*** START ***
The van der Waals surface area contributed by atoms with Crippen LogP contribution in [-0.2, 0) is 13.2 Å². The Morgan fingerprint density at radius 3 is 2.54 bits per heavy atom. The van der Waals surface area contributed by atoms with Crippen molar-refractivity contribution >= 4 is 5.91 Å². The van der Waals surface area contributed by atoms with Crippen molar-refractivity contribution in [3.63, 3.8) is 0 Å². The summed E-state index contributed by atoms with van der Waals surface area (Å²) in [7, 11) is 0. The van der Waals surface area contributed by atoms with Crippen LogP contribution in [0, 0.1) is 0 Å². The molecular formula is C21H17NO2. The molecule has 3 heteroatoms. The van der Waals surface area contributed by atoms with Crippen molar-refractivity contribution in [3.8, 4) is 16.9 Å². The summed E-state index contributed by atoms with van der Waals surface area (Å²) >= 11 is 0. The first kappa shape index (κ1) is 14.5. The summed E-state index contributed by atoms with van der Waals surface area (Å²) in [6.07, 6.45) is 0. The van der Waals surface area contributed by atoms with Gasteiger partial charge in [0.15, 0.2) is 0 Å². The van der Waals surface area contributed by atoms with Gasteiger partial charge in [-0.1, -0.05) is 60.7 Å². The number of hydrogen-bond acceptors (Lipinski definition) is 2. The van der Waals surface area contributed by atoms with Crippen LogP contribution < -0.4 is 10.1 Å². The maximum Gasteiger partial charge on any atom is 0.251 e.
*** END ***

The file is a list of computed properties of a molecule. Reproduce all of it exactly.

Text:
The van der Waals surface area contributed by atoms with Crippen LogP contribution in [-0.2, 0) is 13.2 Å². The Morgan fingerprint density at radius 3 is 2.54 bits per heavy atom. The van der Waals surface area contributed by atoms with Crippen molar-refractivity contribution >= 4 is 5.91 Å². The van der Waals surface area contributed by atoms with Crippen molar-refractivity contribution in [3.63, 3.8) is 0 Å². The summed E-state index contributed by atoms with van der Waals surface area (Å²) in [7, 11) is 0. The van der Waals surface area contributed by atoms with Crippen LogP contribution in [0, 0.1) is 0 Å². The molecular formula is C21H17NO2. The molecule has 3 heteroatoms. The van der Waals surface area contributed by atoms with Crippen molar-refractivity contribution in [3.8, 4) is 16.9 Å². The summed E-state index contributed by atoms with van der Waals surface area (Å²) >= 11 is 0. The first kappa shape index (κ1) is 14.5. The summed E-state index contributed by atoms with van der Waals surface area (Å²) in [6.07, 6.45) is 0. The van der Waals surface area contributed by atoms with Gasteiger partial charge in [0.15, 0.2) is 0 Å². The van der Waals surface area contributed by atoms with Gasteiger partial charge in [-0.1, -0.05) is 60.7 Å². The number of hydrogen-bond acceptors (Lipinski definition) is 2. The van der Waals surface area contributed by atoms with Crippen LogP contribution < -0.4 is 10.1 Å². The maximum Gasteiger partial charge on any atom is 0.251 e.